In the early 1970s, continuing a trend from the late 60s, younger film makers such as Koji Wakamatsu (b. 1936), utilized the growing roman-poruno genre to inject the youthful politics of the New Wave into films like Tenshi No Kokotsu (Ecstasy of the Angels, 1972).
Yoji Yamada introduced the commercially successful Tora-San series (also known as It’s Tough Being a Man) about traveling merchant Torajirō, who is always unlucky in love, while also directing other films, notably the popular The Yellow Handkerchief, which won best picture at the Japanese Academy Awards.
This new-style samurai film prospered into the early 1970s, with stars like Shintaro Katsu (1931-1997), who appeared in over twenty films as the wandering, blind swordsman Zatoichi, but by then overexposure on television, the aging of the samurai stars, and the continued decline of the mainstream film industry stalled the production of these surprisingly original genre pictures.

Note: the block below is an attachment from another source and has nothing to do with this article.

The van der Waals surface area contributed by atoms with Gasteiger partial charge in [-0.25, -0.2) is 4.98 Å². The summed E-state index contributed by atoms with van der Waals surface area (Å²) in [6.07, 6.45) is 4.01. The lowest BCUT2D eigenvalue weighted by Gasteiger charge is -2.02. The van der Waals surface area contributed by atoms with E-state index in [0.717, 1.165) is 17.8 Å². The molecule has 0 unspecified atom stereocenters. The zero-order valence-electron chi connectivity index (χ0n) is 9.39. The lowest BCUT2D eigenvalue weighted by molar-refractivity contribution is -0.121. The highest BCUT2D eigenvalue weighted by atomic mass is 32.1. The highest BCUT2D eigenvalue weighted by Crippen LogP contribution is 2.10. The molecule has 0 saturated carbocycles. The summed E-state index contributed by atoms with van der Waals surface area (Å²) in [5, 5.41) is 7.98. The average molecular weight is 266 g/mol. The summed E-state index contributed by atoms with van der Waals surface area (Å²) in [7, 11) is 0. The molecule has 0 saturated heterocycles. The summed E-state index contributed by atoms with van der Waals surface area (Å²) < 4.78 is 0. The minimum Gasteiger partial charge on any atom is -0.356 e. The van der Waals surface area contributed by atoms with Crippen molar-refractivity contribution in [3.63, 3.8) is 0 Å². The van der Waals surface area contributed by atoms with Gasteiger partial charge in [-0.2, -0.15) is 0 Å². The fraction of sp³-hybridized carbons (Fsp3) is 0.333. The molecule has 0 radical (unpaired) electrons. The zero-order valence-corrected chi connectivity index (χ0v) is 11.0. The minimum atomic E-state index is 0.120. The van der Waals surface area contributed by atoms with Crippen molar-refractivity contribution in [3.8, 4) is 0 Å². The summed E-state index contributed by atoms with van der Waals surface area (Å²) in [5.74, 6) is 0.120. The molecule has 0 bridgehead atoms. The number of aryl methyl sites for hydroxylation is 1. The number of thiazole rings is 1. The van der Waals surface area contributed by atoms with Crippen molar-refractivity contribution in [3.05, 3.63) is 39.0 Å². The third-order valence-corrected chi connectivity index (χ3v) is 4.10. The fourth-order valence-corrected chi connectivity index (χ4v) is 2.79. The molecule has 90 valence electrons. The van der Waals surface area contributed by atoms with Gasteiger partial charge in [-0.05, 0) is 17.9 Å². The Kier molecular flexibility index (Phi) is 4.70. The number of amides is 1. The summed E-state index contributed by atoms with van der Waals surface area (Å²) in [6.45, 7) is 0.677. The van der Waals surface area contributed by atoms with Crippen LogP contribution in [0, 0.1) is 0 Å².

Coincident with the new-style samurai film was another male-oriented genre, often filled with more graphic violence than the samurai film. Known as the yakuza (gangster) genre film, it became the staple of Toei Pictures.
Kinji Fukasaku directed the Japanese portion of the American-Japanese film chronicling the attack on Pearl Harbor, Tora! Tora! Tora! (1970) and completed the epic Battles Without Honor and Humanity series of Yakuza films in 1974.
New wave filmmakers Susumu Hani and Shohei Imamura retreated to documentary work, though Imamura made a dramatic return to feature filmmaking with Vengeance Is Mine (1979), the story of real-life serial killer, Iwao Enokizu.